Intelligent Mathematical Modelling Agent for Supporting Decision-Making at Industry 4.0

  • Edrisi Muñoz
  • Elisabet Capón-García
Conference paper
Part of the Advances in Intelligent Systems and Computing book series (AISC, volume 865)


The basis of decision-making at industry consists of formally representing the system and its subsystems in a model, which adequately captures those features that are necessary to reach consistent decisions. New trends in semantics and knowledge models aim to formalize the mathematical domain and mathematical models in order to provide bases for machine reasoning and artificial intelligence. Hence, tools for improving information sharing and communication have proved to be highly promising to support the integration of performance assessment within industrial decision-making. This work presents an intelligent agent based on knowledge models and establishes the basis for automating the design, management, programming and solution of mathematical models used in the industry. A case study concerning a capacity limitation constraint demonstrates the performance of the agent and indicates the directions for future work.


Process optimization Knowledge management Intelligent agent Mathematical modelling Mathematical programming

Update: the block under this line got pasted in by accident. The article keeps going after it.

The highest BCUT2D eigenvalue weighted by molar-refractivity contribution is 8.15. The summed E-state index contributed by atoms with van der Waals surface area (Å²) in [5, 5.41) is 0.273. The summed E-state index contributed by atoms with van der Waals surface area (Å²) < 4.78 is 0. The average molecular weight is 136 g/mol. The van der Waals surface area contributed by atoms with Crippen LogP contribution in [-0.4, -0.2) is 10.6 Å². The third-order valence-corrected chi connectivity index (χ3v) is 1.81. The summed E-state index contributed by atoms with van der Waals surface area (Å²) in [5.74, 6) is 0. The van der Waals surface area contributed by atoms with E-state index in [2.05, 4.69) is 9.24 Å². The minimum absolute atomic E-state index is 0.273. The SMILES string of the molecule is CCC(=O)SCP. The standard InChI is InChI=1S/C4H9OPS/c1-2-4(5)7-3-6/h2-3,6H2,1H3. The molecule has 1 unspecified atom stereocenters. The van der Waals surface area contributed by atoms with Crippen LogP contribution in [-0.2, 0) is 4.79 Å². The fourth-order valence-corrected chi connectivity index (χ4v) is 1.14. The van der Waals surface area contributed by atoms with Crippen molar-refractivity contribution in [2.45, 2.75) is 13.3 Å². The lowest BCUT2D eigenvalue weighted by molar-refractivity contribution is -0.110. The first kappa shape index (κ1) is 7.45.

1. 1.
    Munoz, E., Capon-Garcia, E., Lainez, J., Espuna, A., Puigjaner, L.: Integration of enterprise levels based on an ontological framework. Chem. Eng. Res. Des. 91, 1542–1556 (2013)CrossRefGoogle Scholar
  2. 2.
    Bender, E.: An Introduction to Mathematical Modelling. Dover Publications, New York (1978)zbMATHGoogle Scholar
  3. 3.
    Gubán, A., Kása, R.: Conceptualization of fluid flows of logistificated processes. Adv. Logistic Syst. 7(2), 27–34 (2013) Google Scholar
  4. 4.
    Mayer, V., Kenneth Cukier, S.: Big Data, A Revolution That Will Transform How We Live, Work, and Think (2013)Google Scholar
  5. 5.
    Munoz, E., Capon-Garcia, E., Espuna, A., Puigjaner, L.: Ontological framework for enterprise-wide integrated decision-making at operational level. Comput. Chem. Eng. 42, 217–234 (2012)CrossRefGoogle Scholar
  6. 6.
    International Society for Measurement and Control. Batch control part 1 models and terminology (1995)Google Scholar
  7. 7.
    International Society for Measurement and Control. Control batch part 4 batch production records (2006)Google Scholar
  8. 8.
    International Society for Measurement and Control. Batch control part 5 automated equipment control models & terminology (2007)Google Scholar
  9. 9.
    International Society for Measurement and Control. ISA-88/95 technical report: using isa-88 and isa-95 together. Technical report (2007)Google Scholar
  10. 10.
    Marzal Varó, A., García Sevilla, P., Gracia Luengo, I.: Introducción a la programación con Python 3. Castellón de la Plana: Universitat Jaume I. Servei de Comunicació i Publicacions (2014)Google Scholar
  11. 11.
    Avgeriou, P., Zdun, U.: Architectural patterns revisited: a pattern language. In 10th European Conference on Pattern Languages of Programs, pp. 1–39 (Euro-Plop 2005). Irsee (2005)Google Scholar
  12. 12.
    Mathematical markup language (MathML) version 3.0.

Copyright information

© Springer Nature Switzerland AG 2019

Authors and Affiliations

  1. 1.Centro de Investigación en Matemáticas A.C.GuanajuatoMexico
  2. 2.ABB Switzerland Ltd.Baden-DättwilSwitzerland

Personalised recommendations